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Court martial won’t affect SC jurisdiction

Updated March 27, 2014
— File photo
— File photo

ISLAMABAD: The Supreme Court said on Wednesday that the court martial of two army officers for their alleged involvement in enforced disappearances in Balochistan would not take away its jurisdiction since the final appeal against the military court’s decision would still come to it.

“The Supreme Court still has the jurisdiction because the appeal against the final order will come to it,” Justice Amir Hani Muslim, head of a two-judge bench hearing a case pertaining to breakdown of law and order in Balochistan, said.

“It is just like a trial before an anti-terrorism court where the appeal ultimately reaches the Supreme Court,” he said.

The observation came when the chairman of the Voice of Baloch Missing Persons, Nasrullah Baloch, conveyed apprehensions on behalf of the relatives of the missing persons that a military trial of the two army officers would be inaccessible to them.

The court had been informed on Tuesday that the government wanted two serving military officers who had returned to their units after serving in the Frontier Corps (FC) in Balochistan to be tried under the Pakistan Army Act of 1952 on charges of picking up Baloch people.

Balochistan Advocate General Nazimuddin said the provincial government had yet to formally convey to the federal government its decision regarding court martial of the officers, but it would be done soon.

The decision was to be taken after a meeting between the chief secretary of Balochistan and FC lawyer Irfan Qadir on how to proceed against the army officers.

Advocate Qadir said the meeting was yet to be held because the chief secretary was not available, but he had conveyed to him by phone the willingness of the provincial government for a trial of the officers under the army act.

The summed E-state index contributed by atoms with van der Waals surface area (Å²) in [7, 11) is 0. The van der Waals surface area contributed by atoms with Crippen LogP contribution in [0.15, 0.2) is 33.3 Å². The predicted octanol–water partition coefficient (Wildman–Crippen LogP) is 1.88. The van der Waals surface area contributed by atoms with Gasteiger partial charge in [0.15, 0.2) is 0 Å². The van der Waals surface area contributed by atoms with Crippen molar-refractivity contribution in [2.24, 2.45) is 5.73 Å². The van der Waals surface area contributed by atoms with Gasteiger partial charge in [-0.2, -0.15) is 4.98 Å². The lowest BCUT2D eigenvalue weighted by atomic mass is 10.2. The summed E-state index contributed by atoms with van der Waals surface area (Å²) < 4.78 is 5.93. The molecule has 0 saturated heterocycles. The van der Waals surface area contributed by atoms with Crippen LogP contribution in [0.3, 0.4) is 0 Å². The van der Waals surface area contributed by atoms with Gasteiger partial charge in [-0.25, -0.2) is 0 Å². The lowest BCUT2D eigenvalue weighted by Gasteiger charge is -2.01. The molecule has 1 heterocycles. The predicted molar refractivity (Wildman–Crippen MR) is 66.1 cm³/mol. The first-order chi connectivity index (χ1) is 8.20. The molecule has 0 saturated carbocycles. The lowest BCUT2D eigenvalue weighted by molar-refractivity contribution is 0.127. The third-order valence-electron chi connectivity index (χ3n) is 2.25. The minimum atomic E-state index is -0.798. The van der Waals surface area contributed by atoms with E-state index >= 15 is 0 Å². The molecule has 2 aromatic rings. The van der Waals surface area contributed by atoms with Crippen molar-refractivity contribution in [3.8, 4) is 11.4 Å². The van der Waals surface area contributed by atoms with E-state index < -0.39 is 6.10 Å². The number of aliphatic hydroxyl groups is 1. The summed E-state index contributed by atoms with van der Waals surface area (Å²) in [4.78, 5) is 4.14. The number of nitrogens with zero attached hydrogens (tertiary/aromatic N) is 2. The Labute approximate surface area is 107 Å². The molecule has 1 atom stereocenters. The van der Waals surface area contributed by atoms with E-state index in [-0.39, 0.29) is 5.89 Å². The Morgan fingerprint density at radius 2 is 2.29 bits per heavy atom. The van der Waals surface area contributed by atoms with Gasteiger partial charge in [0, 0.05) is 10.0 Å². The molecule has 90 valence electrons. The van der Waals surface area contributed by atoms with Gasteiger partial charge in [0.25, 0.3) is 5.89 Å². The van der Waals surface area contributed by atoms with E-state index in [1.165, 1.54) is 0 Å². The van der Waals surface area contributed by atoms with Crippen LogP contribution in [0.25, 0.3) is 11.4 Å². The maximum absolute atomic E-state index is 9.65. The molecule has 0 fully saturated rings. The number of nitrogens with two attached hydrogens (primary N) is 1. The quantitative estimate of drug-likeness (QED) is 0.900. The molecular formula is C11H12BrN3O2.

He said the Balochistan government should expedite the matter of conveying the decision to the federal authorities.

Justice Muslim said that tentatively, all the serving army officers, even if involved in civil matters, should be tried under the army act because a military trial usually did not consume much time.

He said conviction or acquittal by the military court would not take away the right of appeal of the aggrieved parties at the final forum -- the Supreme Court.

The advocate general explained a meeting between the chief secretary and the FC counsel had been scheduled for March 24, but the official had been summoned by the prime minister and then he had to go abroad. He will return by April 1.

The court asked the chief secretary to hold the meeting immediately after returning to the country to find a viable solution to the Baloch missing persons issue.

When the case of missing Zakir Majeed was highlighted by Nasrullah Baloch, the court noted that although he had been dubbed as missing, the Balochistan High Court had declared him an absconder in cases registered in 2008.

MASS GRAVES: About the discovery of mass graves in Khuzdar where 13 decomposed bodies had been found, the Balochistan government told the court that 14 DNA samples from the bodies had been sent to the Punjab Forensic Science Agency for tests.

The cost of the tests is Rs505,000 and the finalisation of report will take four to five months. Two bodies have been handed over the families of the deceased, while burial of the rest is pending because of the DNA tests.

The court ordered Punjab Advocate General Mustafa Ramday to appear before it and explain why so much time was being consumed. The hearing was adjourned for two weeks.